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From Encyclopædia Britannica Online: "Christmas, Christian festival celebrating the birth of Jesus. The English term Christmas (“mass on Christ’s day”) is of fairly recent origin. The earlier term Yule may have derived from the Germanic jōl or the Anglo-Saxon geōl, which referred to the feast of the winter solstice. The corresponding terms in other languages—Navidad in Spanish, Natale in Italian, Noël in French—all probably denote nativity. The German word Weihnachten denotes “hallowed night.” Since the early 20th century, Christmas has also been a secular family holiday, observed by Christians and non-Christians alike, devoid of Christian elements, and marked by an increasingly elaborate exchange of gifts. In this secular Christmas celebration, a mythical figure named Santa Claus plays the pivotal role."
Stories and Reading
Inventing the Christmas Tree by A colorfully decorated Christmas tree, lit with twinkling lights, provokes awe and delight. We understand the lighted tree as a central symbol of the Christmas season, but what are the roots of the tradition? Who first thought to bedeck a tree, to bring it inside? How and where did the local activity grow into a widespread tradition, and how has the Christmas tree traveled across time and continents? Bernd Brunner's brief history--enriched by a selection of delightful and unusual historical illustrations--spans many centuries and cultures to illuminate the mysteries of the Christmas tree and its enduring hold on the human imagination. Tracing various European traditions from the Middle Ages forward, Brunner finds that only in the nineteenth century did Christmas trees become common in European family homes. In North America, the imported custom soon fascinated, though some found the tree not quite compatible with a Puritan mindset. Brunner explores how the Christmas tree entered mainstream American culture and how in recent times it has become globally popular. He introduces Jacqueline Kennedy's Nutcracker Tree in the White House, trees used to celebrate the New Year in Turkey, and the world's most expensive Christmas tree, erected in Abu Dhabi. The author also considers the place of the artificial tree and the ecological dimensions of the Christmas tree trade. A book rich with anecdote and insight, "Inventing the Christmas Tree" will enchant a wide audience.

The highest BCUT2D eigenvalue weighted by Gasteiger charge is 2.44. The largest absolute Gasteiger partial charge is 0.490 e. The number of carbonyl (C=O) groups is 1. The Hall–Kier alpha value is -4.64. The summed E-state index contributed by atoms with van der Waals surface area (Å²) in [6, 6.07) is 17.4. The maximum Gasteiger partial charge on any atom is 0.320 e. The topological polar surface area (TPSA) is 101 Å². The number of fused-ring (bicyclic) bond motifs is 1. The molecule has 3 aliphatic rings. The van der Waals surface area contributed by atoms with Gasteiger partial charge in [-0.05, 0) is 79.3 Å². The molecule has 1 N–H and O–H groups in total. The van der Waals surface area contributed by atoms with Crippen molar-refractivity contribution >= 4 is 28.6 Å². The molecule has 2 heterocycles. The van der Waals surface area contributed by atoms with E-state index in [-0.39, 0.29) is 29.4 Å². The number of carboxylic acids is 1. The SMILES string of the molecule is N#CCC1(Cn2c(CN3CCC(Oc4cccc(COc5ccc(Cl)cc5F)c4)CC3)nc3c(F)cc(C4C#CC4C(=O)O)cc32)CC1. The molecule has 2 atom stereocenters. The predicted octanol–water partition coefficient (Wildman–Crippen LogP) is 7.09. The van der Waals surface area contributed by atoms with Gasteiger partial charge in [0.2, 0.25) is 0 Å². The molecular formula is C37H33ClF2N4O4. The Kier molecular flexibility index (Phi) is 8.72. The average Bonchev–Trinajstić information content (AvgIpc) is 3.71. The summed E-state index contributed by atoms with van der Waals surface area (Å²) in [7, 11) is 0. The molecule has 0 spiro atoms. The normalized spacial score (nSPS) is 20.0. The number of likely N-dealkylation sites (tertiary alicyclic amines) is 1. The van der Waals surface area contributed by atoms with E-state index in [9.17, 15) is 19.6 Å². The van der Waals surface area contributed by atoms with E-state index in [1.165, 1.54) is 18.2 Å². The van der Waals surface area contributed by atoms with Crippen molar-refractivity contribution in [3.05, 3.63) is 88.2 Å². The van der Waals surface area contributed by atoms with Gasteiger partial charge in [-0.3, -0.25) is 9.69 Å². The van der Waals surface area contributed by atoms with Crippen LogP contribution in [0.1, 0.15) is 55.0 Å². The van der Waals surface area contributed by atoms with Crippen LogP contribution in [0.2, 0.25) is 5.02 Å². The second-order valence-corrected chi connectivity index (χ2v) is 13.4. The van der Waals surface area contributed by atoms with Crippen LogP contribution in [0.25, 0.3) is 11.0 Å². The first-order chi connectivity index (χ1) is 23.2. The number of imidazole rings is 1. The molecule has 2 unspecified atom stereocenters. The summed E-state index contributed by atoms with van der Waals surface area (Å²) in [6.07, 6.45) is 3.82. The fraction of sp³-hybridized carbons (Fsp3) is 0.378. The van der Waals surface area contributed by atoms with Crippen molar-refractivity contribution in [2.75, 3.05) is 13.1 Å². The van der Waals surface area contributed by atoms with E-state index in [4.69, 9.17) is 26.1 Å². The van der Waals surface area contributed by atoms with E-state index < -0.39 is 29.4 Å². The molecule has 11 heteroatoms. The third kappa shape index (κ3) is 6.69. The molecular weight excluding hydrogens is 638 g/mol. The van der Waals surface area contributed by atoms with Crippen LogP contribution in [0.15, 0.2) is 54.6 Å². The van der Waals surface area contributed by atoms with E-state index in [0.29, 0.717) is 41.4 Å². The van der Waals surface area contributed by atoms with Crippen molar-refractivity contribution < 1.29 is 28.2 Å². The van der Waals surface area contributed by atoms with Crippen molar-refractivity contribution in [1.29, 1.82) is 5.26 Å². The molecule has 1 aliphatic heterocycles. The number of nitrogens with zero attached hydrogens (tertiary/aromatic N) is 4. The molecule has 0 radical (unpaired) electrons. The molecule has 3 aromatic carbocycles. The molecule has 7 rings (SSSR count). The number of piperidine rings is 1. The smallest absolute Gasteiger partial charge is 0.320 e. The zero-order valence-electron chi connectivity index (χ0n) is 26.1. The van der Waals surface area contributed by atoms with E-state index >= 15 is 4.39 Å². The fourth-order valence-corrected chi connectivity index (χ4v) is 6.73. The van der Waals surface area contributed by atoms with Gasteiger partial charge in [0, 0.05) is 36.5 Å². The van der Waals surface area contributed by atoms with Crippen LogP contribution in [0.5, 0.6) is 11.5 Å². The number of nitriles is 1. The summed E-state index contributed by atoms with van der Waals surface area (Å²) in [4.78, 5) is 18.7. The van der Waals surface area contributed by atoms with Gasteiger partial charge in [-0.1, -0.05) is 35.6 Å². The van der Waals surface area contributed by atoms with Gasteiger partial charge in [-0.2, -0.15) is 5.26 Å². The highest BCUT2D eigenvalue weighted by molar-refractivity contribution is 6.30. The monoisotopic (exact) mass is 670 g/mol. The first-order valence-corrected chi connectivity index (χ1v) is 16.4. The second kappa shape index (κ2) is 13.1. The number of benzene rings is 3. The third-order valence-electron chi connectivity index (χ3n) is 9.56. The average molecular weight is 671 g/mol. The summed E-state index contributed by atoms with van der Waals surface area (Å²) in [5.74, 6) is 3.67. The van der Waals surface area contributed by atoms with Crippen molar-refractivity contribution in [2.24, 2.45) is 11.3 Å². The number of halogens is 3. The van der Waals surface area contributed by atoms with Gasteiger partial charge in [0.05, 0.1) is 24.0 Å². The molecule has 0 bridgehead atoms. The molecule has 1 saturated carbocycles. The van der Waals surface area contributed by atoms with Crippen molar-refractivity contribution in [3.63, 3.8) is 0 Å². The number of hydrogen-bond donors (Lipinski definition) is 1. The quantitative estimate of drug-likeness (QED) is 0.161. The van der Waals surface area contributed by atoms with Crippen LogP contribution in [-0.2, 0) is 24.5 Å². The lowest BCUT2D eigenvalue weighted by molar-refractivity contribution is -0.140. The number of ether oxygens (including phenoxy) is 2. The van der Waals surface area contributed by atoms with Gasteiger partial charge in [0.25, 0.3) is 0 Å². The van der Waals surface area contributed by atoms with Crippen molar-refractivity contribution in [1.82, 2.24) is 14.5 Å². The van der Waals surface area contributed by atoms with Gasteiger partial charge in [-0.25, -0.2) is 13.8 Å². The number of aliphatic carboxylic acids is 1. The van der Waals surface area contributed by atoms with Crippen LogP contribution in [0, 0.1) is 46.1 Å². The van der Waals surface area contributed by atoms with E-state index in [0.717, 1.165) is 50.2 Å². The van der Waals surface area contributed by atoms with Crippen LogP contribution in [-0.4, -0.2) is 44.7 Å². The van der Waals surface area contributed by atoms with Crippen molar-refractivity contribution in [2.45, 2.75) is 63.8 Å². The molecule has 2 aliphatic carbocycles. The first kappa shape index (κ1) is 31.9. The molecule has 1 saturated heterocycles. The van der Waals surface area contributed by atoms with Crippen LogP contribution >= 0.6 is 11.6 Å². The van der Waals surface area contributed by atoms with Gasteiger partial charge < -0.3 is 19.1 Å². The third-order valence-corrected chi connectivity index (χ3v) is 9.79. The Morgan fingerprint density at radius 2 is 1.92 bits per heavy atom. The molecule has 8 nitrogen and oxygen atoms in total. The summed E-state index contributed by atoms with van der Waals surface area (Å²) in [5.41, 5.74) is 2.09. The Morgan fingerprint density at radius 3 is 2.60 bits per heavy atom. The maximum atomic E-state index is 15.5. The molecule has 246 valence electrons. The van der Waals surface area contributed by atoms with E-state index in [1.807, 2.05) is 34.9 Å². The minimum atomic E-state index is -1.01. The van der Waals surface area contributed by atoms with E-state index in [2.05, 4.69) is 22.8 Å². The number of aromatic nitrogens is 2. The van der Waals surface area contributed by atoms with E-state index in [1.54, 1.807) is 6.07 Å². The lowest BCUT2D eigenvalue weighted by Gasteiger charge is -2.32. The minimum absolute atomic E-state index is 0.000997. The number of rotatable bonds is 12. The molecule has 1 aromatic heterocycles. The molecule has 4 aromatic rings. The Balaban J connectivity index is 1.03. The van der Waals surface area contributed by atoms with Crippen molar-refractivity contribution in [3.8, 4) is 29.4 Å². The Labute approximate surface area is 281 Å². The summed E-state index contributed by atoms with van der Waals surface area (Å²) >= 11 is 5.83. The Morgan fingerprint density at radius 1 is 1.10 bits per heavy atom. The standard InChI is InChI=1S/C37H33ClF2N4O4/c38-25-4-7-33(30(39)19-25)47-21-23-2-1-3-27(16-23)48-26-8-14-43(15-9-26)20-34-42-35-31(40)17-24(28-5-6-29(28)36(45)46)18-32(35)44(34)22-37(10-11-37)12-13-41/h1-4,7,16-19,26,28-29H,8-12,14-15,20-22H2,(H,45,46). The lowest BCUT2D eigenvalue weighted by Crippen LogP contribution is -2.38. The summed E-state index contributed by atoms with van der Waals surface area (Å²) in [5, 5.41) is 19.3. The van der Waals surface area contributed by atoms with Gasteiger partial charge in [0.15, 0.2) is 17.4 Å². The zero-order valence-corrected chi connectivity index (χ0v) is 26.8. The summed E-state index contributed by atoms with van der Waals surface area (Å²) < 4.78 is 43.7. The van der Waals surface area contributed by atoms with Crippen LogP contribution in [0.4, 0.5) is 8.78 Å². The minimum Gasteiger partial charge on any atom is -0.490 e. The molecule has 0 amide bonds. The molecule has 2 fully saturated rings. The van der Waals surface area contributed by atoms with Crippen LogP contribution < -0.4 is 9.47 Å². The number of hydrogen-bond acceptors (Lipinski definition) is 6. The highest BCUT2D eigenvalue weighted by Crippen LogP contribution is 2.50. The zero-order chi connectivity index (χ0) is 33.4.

Publication Date: 2012-01-01
Twas the Night Before Christmas by It's a quiet Christmas Eve. The snow is fresh and white, the kids are tucked in and dreaming, and even the mice are snug in their homes. But wait--what's that clatter? This classic Christmas poem was first published anonymously in a newspaper 1823, and it later appeared in an anthology of poetry from the American author Clement Clarke Moore in 1844. This unabridged version from a 1912 edition includes color illustrations from American artist Jessie Willcox Smith.
Publication Date: 2015-01-01
Christmas and the British: a Modern History by The modern Christmas was made by the Victorians and rooted in their belief in commerce, family and religion. Their rituals and traditions persist to the present day but the festival has also been changed by growing affluence, shifting family structures, greater expectations of happiness and material comfort, technological developments and falling religious belief. Christmas became a battleground for arguments over consumerism, holiday entitlements, social obligations, communal behaviour and the influence of church, state and media. Even in private, it encouraged reflection on social change and the march of time. Amongst those unhappy at the state of the world or their own lives, Christmas could induce much cynicism and even loathing but for a quieter majority it was a happy time, a moment of a joy in a sometimes difficult world that made the festival more than just an integral feature of the calendar: Christmas was one of British culture's emotional high points. Moreover, it was also a testimony to the enduring importance of family, shared values and a common culture in the UK. Martin Johnes shows how Christmas and its traditions have been lived, adapted and thought about in Britain since 1914. Christmas and the British is about the festival's social, cultural and economic functions, and its often forgotten status as both the most unusual and important day of the year
Publication Date: 2016-10-06
The Psychology of Santa by The 'Psychology of Santa' examines decades of psychological research, as well as studies in sociology, communication, history, and advertising, all of which deal with Christmas. The book examines what research can reveal to us about how psychologists and others view these customs and what they represent to our culture. A number of aspects of Christmas are explored, and this book offers an intriguing interpretation of our lives and customs. Topics covered include how Christmas is celebrated during wars, a history of selected customs and whether families today still engage in them, how different traditions of psychologists view Christmas, Christmas and stress, Christmas and depression and suicide, children's letters to Santa Claus, and children's beliefs in Santa and how they change with age.
Publication Date: 2009-08-03